Monthly Archives: November 2014

BeefTalk: Prepping for the Bull-buying Season

BeefTalk: Prepping for the Bull-buying Season

Kris Ringwall, Beef Specialist, NDSU Extension Service

I am going to say this three times: A producer does not need to know all the mathematics, justifications or scientific “who done it” aspects of breed association expected progeny differences (EPDs). These EPDs are available to all purebred and commercial producers, so use them. The behind-the-scenes professionals will fine-tune this terrific tool for beef producers.

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Test Forages Repeatedly For Accurate Results

Test Forages Repeatedly For Accurate Results

Dan Undersander

Hay and Forage Grower

Forage quality is the ability of a forage to support a desired level of animal weight gain or milk production. The quality needed depends on the animal being fed and associated feeds in the diet.

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Implants May Decrease Heifer Fertility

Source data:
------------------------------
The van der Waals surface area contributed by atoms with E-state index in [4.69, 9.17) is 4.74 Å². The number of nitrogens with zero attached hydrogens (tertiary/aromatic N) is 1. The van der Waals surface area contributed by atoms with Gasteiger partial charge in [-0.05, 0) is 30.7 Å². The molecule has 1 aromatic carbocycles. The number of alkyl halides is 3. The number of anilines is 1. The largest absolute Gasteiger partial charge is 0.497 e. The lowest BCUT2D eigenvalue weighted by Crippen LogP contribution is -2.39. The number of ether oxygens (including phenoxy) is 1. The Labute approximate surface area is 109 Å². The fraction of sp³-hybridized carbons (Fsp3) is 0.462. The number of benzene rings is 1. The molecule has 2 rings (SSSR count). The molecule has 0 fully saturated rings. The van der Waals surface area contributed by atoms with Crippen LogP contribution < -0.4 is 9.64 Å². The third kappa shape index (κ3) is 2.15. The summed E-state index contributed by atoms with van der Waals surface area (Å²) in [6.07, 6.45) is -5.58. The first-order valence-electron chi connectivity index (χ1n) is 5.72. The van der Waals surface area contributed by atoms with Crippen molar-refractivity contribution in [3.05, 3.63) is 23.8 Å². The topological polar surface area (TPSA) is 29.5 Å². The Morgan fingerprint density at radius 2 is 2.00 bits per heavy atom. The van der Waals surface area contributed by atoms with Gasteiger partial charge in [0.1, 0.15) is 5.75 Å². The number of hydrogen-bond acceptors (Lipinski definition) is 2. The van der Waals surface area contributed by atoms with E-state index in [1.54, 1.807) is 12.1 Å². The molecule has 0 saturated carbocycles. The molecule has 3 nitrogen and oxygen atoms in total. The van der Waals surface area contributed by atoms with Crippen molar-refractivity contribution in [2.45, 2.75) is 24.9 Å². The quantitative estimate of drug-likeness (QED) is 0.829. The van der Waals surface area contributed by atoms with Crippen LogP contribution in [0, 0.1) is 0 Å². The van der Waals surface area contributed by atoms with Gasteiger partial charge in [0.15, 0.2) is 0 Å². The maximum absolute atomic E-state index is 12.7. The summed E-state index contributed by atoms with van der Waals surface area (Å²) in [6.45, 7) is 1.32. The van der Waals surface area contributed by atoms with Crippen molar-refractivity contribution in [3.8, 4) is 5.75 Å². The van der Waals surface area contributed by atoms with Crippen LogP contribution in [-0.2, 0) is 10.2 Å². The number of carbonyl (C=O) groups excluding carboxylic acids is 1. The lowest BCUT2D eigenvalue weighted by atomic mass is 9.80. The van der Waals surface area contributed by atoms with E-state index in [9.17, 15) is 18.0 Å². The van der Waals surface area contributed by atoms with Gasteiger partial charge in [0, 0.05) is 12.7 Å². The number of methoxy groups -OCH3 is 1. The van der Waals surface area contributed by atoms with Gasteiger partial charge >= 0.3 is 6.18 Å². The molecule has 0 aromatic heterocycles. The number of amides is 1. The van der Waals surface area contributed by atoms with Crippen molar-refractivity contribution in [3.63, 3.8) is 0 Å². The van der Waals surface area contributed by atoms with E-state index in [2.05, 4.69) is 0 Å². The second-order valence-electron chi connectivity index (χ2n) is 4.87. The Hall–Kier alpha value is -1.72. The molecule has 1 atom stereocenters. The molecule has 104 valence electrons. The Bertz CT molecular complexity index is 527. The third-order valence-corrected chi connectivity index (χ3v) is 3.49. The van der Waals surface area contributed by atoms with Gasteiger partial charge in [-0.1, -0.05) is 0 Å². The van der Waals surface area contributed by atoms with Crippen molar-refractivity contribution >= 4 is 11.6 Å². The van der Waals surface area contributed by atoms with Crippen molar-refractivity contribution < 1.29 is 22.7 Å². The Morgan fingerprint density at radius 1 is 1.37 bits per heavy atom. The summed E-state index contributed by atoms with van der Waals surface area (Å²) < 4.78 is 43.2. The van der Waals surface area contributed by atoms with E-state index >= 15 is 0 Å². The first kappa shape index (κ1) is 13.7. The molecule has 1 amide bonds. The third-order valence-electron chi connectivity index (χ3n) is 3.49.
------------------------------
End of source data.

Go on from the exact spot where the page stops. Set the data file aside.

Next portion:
Implants May Decrease Heifer Fertility

Dr. Ken McMillan

DTN/The Progressive Farmer

Before implanting heifers that will be bred, consult with a veterinarian to be sure fertility won’t be impacted.

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Bull Reproductive Health Fact Sheet

Bull Reproductive Health Fact Sheet

University of Wisconsin

Bulls are common on many beef operations. It is estimated that 90% of beef producers utilize a bull for breeding purposes. Therefore, the reproductive efficiency of the operation is dependent, not only on the reproductive efficiency of the dam, but also the sire. In this fact sheet we are going to address bull reproductive health.

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Angus Offers Internship and Scholarship Opportunities

Angus Offers Internship and Scholarship Opportunities

The American Angus Association® and its entities take great pride in investing in the beef industry’s future generations. With paid internships and scholarship programs, the Association provides a chance for students to gain real-world knowledge and experience in the cattle industry, as well as financial support to further the education of undergraduate and graduate students passionate about Angus cattle.

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If it ain’t broke, don’t fix it